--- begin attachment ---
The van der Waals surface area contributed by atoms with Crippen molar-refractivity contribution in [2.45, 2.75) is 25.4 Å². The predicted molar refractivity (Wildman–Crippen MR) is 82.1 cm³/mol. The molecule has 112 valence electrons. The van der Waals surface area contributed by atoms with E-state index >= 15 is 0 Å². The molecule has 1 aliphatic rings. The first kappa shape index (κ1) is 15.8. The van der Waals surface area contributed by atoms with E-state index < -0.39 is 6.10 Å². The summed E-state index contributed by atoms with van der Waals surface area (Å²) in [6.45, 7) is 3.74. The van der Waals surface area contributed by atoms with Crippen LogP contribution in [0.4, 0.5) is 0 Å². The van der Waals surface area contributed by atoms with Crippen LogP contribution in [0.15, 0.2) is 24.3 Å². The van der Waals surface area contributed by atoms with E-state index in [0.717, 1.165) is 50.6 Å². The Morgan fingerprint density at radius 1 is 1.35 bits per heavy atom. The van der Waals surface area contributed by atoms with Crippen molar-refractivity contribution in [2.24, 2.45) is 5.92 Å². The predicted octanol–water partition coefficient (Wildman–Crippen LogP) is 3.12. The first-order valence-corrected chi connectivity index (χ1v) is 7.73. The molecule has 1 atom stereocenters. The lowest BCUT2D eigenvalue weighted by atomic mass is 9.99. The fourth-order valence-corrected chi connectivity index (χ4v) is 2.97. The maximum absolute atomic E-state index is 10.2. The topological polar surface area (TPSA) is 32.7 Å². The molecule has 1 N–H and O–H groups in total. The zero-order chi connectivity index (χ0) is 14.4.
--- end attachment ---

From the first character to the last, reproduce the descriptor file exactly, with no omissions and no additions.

The van der Waals surface area contributed by atoms with Crippen molar-refractivity contribution in [2.45, 2.75) is 25.4 Å². The predicted molar refractivity (Wildman–Crippen MR) is 82.1 cm³/mol. The molecule has 112 valence electrons. The van der Waals surface area contributed by atoms with E-state index >= 15 is 0 Å². The molecule has 1 aliphatic rings. The first kappa shape index (κ1) is 15.8. The van der Waals surface area contributed by atoms with E-state index < -0.39 is 6.10 Å². The summed E-state index contributed by atoms with van der Waals surface area (Å²) in [6.45, 7) is 3.74. The van der Waals surface area contributed by atoms with Crippen LogP contribution in [0.4, 0.5) is 0 Å². The van der Waals surface area contributed by atoms with Crippen LogP contribution in [0.15, 0.2) is 24.3 Å². The van der Waals surface area contributed by atoms with E-state index in [0.717, 1.165) is 50.6 Å². The Morgan fingerprint density at radius 1 is 1.35 bits per heavy atom. The van der Waals surface area contributed by atoms with Crippen molar-refractivity contribution in [2.24, 2.45) is 5.92 Å². The predicted octanol–water partition coefficient (Wildman–Crippen LogP) is 3.12. The first-order valence-corrected chi connectivity index (χ1v) is 7.73. The molecule has 1 atom stereocenters. The lowest BCUT2D eigenvalue weighted by atomic mass is 9.99. The fourth-order valence-corrected chi connectivity index (χ4v) is 2.97. The maximum absolute atomic E-state index is 10.2. The topological polar surface area (TPSA) is 32.7 Å². The molecule has 1 N–H and O–H groups in total. The zero-order chi connectivity index (χ0) is 14.4.